In The Accidental Tourist, Macon - a man of habit and routine, who writes guide books for businessmen who hate to leave home - is confronted by chaos in his own family life. Between aching sadness and glorious absurdity, Macon hesitantly emerges from his sage cocoon into the vibrant, unpredictable world of the outrageous Muriel.
And Breathing Lessons, which won the Pulitzer Prize, lays bare the anatomy of a marriage. On the round trip to a friend's funeral, Maggie and Ira Moran make detours literal and metaphorical - into the lives of grown children, old friends, total strangers and their own past - and, despite Ira's disappointments and Maggie's optimistic determination to rearrange life as she would like it to be, an old married couple fall in love all over again.
Through every family run memories which bind it together - despite everything. The Tulls of Baltimore are no exception. Abandoned by her salesman husband, Pearl is left to bring up her three children alone - Cody, a flawed devil, Ezra, a flawed saint, and Jenny, errant and passionate. Now as Pearl lies dying, stiffly encased in her pride and solitude, the past is unlocked and with it, secrets.
Barnaby Gaitlin is a loser - just short of thirty he's the black sheep of a philanthropic Baltimore family. Once upon a time he had a home, a loving wife, a little family of his own; now he has an ex-wife, a 9-year old daughter with attitude, a Corvette Sting Ray that's a collector's item but unreliable, and he works as hired muscle for Rent -a-Back, doing heavy chores for old folks. He has an almost patholo-gical curiosity about other people's lives, which has got him into serious trouble in the past, and a hopeless charm which attracts the kind of angelic woman who wants to save him from himself. Tyler's observation is more acute, more delicious than ever; her humour slyer and more irresistible; her characters so vividly realised that you feel you've known this quirky collection for ever. With perfect pitch and poise, humour and humanity, Anne Tyler chronicles, better than any writer today, the sublime and the ridiculous of everyday living, the foibles and frailties of the ordinary human heart.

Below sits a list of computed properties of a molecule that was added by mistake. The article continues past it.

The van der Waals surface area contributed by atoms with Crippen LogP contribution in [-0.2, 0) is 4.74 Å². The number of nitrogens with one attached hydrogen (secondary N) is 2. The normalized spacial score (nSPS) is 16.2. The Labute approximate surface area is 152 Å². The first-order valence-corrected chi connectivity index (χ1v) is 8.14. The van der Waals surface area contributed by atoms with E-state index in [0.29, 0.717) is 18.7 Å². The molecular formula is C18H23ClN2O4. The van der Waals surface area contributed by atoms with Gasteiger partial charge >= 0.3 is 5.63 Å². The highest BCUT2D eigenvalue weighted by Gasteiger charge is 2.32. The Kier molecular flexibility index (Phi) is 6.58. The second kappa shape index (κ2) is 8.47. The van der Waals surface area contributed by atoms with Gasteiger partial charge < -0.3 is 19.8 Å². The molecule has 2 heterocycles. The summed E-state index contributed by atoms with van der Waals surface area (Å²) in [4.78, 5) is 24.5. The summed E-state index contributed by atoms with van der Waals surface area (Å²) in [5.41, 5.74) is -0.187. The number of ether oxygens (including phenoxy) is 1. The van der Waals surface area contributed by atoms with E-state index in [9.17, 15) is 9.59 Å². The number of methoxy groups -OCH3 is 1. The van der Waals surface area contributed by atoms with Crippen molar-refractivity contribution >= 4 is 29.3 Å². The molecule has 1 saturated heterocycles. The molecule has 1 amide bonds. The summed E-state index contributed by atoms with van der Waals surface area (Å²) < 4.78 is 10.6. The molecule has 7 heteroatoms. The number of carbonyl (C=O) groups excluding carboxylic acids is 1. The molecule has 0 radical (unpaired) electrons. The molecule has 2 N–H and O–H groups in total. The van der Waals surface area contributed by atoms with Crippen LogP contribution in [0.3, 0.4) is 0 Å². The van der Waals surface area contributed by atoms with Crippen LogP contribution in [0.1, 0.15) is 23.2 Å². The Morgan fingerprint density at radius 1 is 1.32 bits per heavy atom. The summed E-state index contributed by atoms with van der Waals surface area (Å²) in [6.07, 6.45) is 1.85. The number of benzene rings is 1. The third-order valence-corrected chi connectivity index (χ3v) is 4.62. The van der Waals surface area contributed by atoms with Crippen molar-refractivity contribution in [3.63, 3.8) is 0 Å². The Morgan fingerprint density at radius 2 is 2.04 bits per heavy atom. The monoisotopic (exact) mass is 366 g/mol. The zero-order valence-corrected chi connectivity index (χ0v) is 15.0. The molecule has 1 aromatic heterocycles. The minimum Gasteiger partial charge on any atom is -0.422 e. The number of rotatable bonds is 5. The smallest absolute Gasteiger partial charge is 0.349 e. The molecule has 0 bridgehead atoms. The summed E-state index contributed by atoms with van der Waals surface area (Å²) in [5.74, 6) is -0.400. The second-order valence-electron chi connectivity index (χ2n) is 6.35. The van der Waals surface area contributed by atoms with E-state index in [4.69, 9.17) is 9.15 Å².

When young Jamie Pike dies in a tragic accident, she leaves behind a family numbed with grief and torn with guilt and recrimination. In this compassionate and haunting novel Anne Tyler explores how each member of the family learns to face the future in their own way.
When Joe Davitch first saw Rebecca, it was at a party at the Davitch home - a crumbling nineteenth-century house in Baltimore where giving parties was the family business. Young Rebecca looked to Joe like the girl having more fun than anyone in the room and he wanted some of that happiness to spill over onto him, a 33-year-old divorcé with three little girls. Swept away, Rebecca soon found herself mistress of 'The Open Arms', embracing not only this large spirited man and his extended family but expertly hosting endless parties in the ornate, high-ceilinged rooms where people pay to have family celebrations in style. But now, years after she has lost her husband in a car accident, Beck (as she is known to the Davitch clan) asks herself whether she is an impostor in her own life. Is she really this natural-born celebrator, joyous and outgoing? Can she always be there for Poppy, her almost 100-year-old uncle-in-law who lives on the top floor, for stepdaughters - Biddy and NoNo and Patch and the husbands and fiancés, as they come and go, and their children - and for her own daughter Min Foo, pregnant again? What would have happened if she'd married her blond college sweetheart, Will, back then when they were so young and so serious and so sure about everything? Can one ever recover the person one has left behind - and would one ever like them? With perfect pitch Anne Tyler explores these unsettling questions of love and loss, of identity and family, moving with breathtaking asurance between heartbreak and hilarity, between tenderness and razor-sharp observation in a novel that we wish would never end.